Pride On Film: The Black Harvest Film Fest Part 1 of 8
Photos courtesy of Alessandra Pinkston KindredQuest Films
Chicago native Alessandra Pinkston is equally beautiful as she is talented. Pinkston has starred in many roles on popular cable networks from The Discovery Channel to the Style Network. In 2010 she founded KindredQuest Films, an independent studio, which according to its website is dedicated to “produce fine art with a purpose.”
Pinkston is the featured Actress, Writer, Director and Executive Producer of the short film “The Testament of Karma,” a suspense thriller which finds Karman Hyde awakened in a bathtub filled with water and finds a young stranger standing over her. As she tries to escape the stranger tortures her with horrid details of her life. “The Testament of Karma,” will be shown along with six other shorts in the Black Harvest Film Festival’s Short Program: Made In Chicago on August 4th and 9th at the Gene Siskle Film Center. Pinkston talked with PrideIndex via email from Los Angeles here’s what she shared about the film, her style and what’s next.
PRIDEINDEX (PI): When did you first know that you wanted to be a filmmaker?
ALESSANDRA PINKSTON (AP): I’ve wanted to be an actress since I was about five years old, and I began acting professionally when I was eleven. I’ve always been attracted to roles that had strong characters; I observed at a young age that most roles given to young women had no depth to them. In a sense, they bored me. So my aunt told me that since I’m a writer and actress, I may as well create my own films. So that’s what I did.
PI: Why did you make “The Testament of Karma? “
AP: I’ve always been a huge fan of films in the suspense/thriller/sci-fi/horror genres. While I was writing “The Testament of Karma,” I was interested in creating something dark, intriguing and attention-getting. So the film was created out of that inspiration.
PI: On KindredQuest Films, Inc’s website it says that you like make “unique films,” what do you mean by “unique?’
AP: My goal for KindredQuest Films, INC. is to make films that an audience usually does not see. Because so many films with almost the same substance are given to the public, it’s hard for film lovers to actually enjoy the film. They already know what’s coming by the middle of the movie. I love watching films that are written with twists, where you think one thing is going to happen but the complete opposite occurs. The art of giving what is not expected is not an easy thing to do, but it’s something that I’m dedicated to.
PI: “The … Karma” recently played at the Women’s International Film Fest, how was it received there?
AP: I was so excited about my film playing there! It was received very well; I’ve heard only positive things.
PI: You wear several hats in front of and behind the camera in this project; did you ever consider hiring another actress to play the lead role?
AP: I never considered hiring another actress to play the role. I consider myself an actress first, a writer second. I love creating roles for myself; I get to play characters that I’ve always wanted to play.
PI: Name at least three people who have had the most influence over your artistic style.
AP: Honestly, I don’t have anyone specific who inspires me with filmmaking. I simply enjoy a great film. Although I am inspired by actresses within a film, three of my top favorites are Angela Bassett, Cate Blanchett and I think Kerry Washington is great.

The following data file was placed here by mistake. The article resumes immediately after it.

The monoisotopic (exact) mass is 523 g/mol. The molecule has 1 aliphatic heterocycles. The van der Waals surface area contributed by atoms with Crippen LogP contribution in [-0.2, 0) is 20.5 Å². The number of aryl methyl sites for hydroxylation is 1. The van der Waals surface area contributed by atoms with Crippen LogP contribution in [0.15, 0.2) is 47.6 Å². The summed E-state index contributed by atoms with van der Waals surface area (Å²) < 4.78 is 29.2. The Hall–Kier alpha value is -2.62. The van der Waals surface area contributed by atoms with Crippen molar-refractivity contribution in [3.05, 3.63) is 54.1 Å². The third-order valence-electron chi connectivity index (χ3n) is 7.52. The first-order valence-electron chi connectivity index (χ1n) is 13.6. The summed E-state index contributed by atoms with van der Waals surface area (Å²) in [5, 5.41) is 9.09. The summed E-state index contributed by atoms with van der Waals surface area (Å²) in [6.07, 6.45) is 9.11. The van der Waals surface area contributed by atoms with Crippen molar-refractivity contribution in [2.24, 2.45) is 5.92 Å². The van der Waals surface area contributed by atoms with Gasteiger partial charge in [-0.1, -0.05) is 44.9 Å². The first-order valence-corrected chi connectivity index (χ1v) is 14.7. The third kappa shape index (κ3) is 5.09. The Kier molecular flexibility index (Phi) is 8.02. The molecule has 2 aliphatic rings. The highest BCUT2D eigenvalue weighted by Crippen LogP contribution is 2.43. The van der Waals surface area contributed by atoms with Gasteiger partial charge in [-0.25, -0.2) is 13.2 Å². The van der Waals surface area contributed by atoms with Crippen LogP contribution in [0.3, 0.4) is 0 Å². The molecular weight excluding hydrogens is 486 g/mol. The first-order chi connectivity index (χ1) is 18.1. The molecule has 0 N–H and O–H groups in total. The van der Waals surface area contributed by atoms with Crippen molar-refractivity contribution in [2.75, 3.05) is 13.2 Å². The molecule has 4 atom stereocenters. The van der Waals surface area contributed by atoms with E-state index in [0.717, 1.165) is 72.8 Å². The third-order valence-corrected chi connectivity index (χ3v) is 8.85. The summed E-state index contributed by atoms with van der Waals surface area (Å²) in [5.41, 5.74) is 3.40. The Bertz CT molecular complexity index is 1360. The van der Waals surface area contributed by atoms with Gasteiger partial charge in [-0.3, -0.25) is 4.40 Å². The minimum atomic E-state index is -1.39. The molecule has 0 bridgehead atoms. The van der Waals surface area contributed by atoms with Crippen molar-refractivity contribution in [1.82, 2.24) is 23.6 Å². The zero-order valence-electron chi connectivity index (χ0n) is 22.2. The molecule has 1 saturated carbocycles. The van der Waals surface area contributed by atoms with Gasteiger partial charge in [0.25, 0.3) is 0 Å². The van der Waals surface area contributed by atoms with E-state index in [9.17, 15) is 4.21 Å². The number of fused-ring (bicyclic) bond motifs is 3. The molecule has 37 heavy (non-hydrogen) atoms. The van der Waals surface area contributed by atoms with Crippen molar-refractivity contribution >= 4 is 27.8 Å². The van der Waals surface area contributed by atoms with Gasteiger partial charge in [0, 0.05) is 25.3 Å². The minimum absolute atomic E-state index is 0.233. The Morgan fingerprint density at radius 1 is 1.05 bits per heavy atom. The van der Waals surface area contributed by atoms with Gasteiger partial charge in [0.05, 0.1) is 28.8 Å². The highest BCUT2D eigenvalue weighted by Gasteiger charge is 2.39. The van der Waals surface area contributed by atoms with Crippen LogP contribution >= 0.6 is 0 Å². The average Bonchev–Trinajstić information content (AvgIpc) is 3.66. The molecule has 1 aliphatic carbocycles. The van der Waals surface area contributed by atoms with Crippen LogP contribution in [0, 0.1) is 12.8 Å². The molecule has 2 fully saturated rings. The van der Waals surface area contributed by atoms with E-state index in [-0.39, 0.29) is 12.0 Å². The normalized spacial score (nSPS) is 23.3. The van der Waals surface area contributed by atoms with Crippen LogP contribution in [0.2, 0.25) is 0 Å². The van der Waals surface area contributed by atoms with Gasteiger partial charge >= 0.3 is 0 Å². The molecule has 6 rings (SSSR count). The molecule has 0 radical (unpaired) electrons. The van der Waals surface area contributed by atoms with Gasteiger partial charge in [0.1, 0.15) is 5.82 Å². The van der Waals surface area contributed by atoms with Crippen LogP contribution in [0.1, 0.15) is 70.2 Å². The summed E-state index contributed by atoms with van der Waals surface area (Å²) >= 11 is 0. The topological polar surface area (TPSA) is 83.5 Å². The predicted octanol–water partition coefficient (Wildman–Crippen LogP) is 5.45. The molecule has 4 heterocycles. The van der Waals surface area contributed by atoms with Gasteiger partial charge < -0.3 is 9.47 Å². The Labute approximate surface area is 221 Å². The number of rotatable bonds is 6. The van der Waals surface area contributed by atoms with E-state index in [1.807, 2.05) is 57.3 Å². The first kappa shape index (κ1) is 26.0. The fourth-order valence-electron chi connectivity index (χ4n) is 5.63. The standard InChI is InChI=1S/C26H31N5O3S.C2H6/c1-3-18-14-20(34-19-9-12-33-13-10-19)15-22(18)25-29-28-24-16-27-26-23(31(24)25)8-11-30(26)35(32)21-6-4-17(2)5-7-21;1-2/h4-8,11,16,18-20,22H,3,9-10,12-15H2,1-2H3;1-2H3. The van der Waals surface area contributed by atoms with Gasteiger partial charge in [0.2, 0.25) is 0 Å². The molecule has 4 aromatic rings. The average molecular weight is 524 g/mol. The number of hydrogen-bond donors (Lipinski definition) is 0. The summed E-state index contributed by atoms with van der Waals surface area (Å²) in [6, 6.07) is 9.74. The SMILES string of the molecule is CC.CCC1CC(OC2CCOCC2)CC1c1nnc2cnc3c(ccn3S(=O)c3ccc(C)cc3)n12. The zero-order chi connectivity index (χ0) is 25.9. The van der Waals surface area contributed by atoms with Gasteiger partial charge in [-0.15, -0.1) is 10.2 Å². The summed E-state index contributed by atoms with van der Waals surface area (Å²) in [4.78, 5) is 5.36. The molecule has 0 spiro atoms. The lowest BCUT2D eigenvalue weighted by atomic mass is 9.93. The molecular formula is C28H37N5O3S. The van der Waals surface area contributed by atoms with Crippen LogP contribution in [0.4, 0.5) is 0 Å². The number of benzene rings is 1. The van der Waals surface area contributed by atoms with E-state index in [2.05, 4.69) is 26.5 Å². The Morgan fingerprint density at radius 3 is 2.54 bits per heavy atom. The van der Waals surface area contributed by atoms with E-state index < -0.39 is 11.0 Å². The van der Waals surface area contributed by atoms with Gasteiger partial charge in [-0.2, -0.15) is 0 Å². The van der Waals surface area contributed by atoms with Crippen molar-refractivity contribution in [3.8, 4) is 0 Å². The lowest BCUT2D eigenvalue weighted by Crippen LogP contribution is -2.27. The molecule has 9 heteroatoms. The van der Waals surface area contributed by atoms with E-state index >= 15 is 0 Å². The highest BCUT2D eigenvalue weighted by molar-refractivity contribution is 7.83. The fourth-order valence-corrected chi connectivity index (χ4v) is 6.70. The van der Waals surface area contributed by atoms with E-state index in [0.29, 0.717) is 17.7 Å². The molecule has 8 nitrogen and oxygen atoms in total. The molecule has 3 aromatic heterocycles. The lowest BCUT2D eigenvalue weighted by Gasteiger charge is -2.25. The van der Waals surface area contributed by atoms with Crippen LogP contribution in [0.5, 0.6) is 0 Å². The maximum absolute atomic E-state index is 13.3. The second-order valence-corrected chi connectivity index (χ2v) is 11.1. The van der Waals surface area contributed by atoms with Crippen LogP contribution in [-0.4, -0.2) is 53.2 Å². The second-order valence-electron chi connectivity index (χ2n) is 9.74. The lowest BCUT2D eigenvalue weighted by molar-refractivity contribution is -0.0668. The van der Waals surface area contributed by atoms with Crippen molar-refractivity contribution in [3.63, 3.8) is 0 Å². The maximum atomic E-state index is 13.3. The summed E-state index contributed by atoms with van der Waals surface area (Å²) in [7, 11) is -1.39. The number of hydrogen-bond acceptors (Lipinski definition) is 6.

PI: If your filmmaking style were a dish, would it be closer to (A.) an exotic hors d’oevre or (B.) an exotic dessert.
AP: Great question! Hmmm…I’m going to have to go with chocolate lava cake. Almost everyone loves chocolate cake, and sometimes the lava is a surprise for some people. I love giving the unexpected.
PI: If you were given the opportunity to work with any filmmaker of your choosing, who would you choose?
AP: I would LOVE to work with the Hughes Brothers or M. Night Shyamalan! The Hughes Brothers offers deep stories with deep characters while still maintaining an incredible focus on delivering great shots, and M. Night always gives the audience that eerie substance that I love.
PI: When looking at the closing credits for “The…Karma” I noticed there were more people working from behind the scenes than in front of the camera; is this typical of most short films?
AP: It actually depends on how many characters are written in the story. I’ve been on sets where there were more people in front of the camera than behind.
PI: Has your family seen “The..Karma” if so what were their thoughts?
AP: My family saw the film. They were so supportive and most of them loved it. A couple of them aren’t into films of that genre, but they loved it simply because I created it.
PI: What other projects are you working on right now?
AP: I’m currently in a choreopoem called “Pieces” in Los Angeles. Audience members get to see me performing poetry, something I’ve been doing since I was a teen. I also get to rap, which is really fun for me. I’m also getting ready to shoot a short film in September, almost done finishing the first feature-length script for KindredQuest Films and I’m currently creating a web series with one of my cast mates from the play “Pieces.” So…I’ve been super busy!
PI: In one sentence, briefly sum up what you want audiences to take away from “The …Karma?”
AP: I really want film members to enjoy the intensity of the film and hope that they want more!
PI: Is there anything else you would like to share with us?
AP: Yes! Please continue to support the movie and KindredQuest Films! I’ve gotten a lot of positive reviews and am gearing up for The Black Harvest Film Festival. The film will be shown there. To purchase a ticket click here.